He, reading the menu, said, "Hmmm, Venison,Rabbit, and Pheasant Pie. Served for two." and casually went on to another subject. When it came time to order, I ordered for starters, smoked eel,poached egg, and beets, and then glancing at Andy-said How does the pie sound? He said it is for two, to which I replied,Do you want to try it. A flashing smile affirmed our menu choice, whilst Chris had a beautiful piece of pork on a bed of vegetables. After my smoked eel, I was somewhat leery about the pie, for fear that it couldn't possibly compete with the appetiser. Quite wrong. What a dish! Served with mashed potatoes, Andy and I easily ate a pie that could have fed a family of four(rugby players). Chris gave me some pointers on how to use the mashed potatoes to my advantage in getting the peas from the pie to stay on my fork.(I was eating English style, or attempting to, with knife and fork).My apple upside down cake was so light I think it only stayed on the plate due to the apple glace liberally coating it. All this was interspersed with good conservation, but this all took time, so we hurriedly settled and walked the two flights of stairs down to the concert hall.
Finding our seats, we marveled at their placement. There were more expensive available, but I don' think they could have been any better for this particular concert. Within five minutes the Symphony struck up the first piece, Bartok's Wooden Prince, to which we all agreed was not the most catchy tune, but at times it did promise to break out into melody. It is a testament to how good the LSO was that it, for me, was enjoyable. But, what it did do most of all, was to give us a glimpse of Marin Alsop (Google her), and I knew, right then, that the New World was going to be a cracker. Andy and I enjoyed watching the crew bring the piano up from below the stage on an elevator for the next piece which was Franz Liszt's Piano Concerto #2, in A major, again marvelously played by the guest solosit Jean-Yves Thibaudet and the Symphony. Again, we each thought that although played brilliantly none of us would be whistling it on the way home.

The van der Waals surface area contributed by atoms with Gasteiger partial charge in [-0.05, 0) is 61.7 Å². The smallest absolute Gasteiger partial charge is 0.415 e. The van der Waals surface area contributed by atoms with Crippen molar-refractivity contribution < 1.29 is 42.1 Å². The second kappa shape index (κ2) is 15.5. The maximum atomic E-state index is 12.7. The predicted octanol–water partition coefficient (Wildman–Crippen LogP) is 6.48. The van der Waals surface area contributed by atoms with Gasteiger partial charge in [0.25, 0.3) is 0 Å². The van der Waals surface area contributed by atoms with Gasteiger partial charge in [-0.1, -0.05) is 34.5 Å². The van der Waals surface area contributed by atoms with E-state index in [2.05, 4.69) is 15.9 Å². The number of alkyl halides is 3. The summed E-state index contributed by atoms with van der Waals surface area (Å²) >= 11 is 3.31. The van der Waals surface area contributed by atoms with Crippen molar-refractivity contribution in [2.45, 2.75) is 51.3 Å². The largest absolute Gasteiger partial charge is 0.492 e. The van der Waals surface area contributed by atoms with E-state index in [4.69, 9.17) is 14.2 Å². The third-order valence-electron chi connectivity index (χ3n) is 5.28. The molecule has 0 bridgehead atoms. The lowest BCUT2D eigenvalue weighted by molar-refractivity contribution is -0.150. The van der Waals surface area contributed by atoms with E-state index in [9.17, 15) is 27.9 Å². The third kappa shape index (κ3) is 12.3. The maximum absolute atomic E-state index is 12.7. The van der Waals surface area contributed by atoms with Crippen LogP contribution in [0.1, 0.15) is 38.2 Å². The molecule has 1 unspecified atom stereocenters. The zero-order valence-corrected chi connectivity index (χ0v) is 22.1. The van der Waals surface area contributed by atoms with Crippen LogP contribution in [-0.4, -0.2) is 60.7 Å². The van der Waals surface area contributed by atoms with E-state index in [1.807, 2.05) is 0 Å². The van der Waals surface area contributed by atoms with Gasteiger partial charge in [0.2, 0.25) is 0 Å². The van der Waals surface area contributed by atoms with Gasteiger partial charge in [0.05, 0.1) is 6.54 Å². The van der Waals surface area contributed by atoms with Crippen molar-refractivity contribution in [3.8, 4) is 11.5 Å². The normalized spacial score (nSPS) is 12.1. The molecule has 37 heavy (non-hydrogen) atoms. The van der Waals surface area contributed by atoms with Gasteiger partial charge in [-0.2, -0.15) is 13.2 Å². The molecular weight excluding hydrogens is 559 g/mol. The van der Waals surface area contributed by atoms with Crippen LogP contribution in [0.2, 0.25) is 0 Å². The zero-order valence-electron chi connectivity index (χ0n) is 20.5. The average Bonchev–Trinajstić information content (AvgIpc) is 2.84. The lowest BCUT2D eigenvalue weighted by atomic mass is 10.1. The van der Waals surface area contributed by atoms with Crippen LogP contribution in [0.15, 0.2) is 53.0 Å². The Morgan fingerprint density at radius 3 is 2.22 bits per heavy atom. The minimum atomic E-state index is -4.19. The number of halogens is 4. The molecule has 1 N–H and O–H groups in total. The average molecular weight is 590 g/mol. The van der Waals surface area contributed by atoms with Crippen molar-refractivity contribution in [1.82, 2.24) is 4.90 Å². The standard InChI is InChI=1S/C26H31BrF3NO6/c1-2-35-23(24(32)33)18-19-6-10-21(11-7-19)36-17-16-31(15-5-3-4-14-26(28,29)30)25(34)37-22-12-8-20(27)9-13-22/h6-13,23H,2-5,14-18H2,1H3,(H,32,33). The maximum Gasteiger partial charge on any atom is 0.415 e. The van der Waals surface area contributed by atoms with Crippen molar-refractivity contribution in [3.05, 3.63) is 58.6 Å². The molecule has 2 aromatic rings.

After the intermission, we settled in for the piece'de resistance, Dvorak's 9th Symphony, From the New World. Settled is the wrong choice of word. I closed my eyes and listened to the first few measures, sighed, and knew this one was going to be good. I have listened to that symphony more than any other, as it was my mother's favorite. Any one who knew my mother will be appreciative of the fact that during one of the softest parts of the second movement someone unwrapped a cellophane candy wrapper! Be that as it may, this was a marvelous rendition, guided,urged,drawn and driven by Marin Alsop. The English audience brought her back three times until she finally turned to her orchestra, appeared to ask them a question, and before we knew what had hit us, fired off Dvorak's Carnival Overture!! That one we whistled!!
Afterwards, we scurried back to the Tube. Coming out of the Embankment station in order to make our way back to Charing Cross station and the train home, I heard a busker strum the first few notes of his guitar as I glanced up at the man-made canyon of buildings I was entering and saw through a light mist the Union Jack flying atop a bulding to my right. I stopped for a moment just to breathe in the wonder of the moment, then hurried to catch up with my family. The train ride was one laugh after another as we discussed old tv shows and then at last, we were home at 12. I packed and loaded the car until 1:30, then went to bed after writing a note of appreciation to Andy and Chris. As wonderful as the day was, it was due in large part to having shared it with them. As I said to them, "It isn't often that Life throws you a near perfect day, and I had just had one with them". Yes, Anthea, this is me, Alan, your husband writing this and no, no one is threatening me!!??:>)
At 5:30 that morning, I woke to begin the journey to France....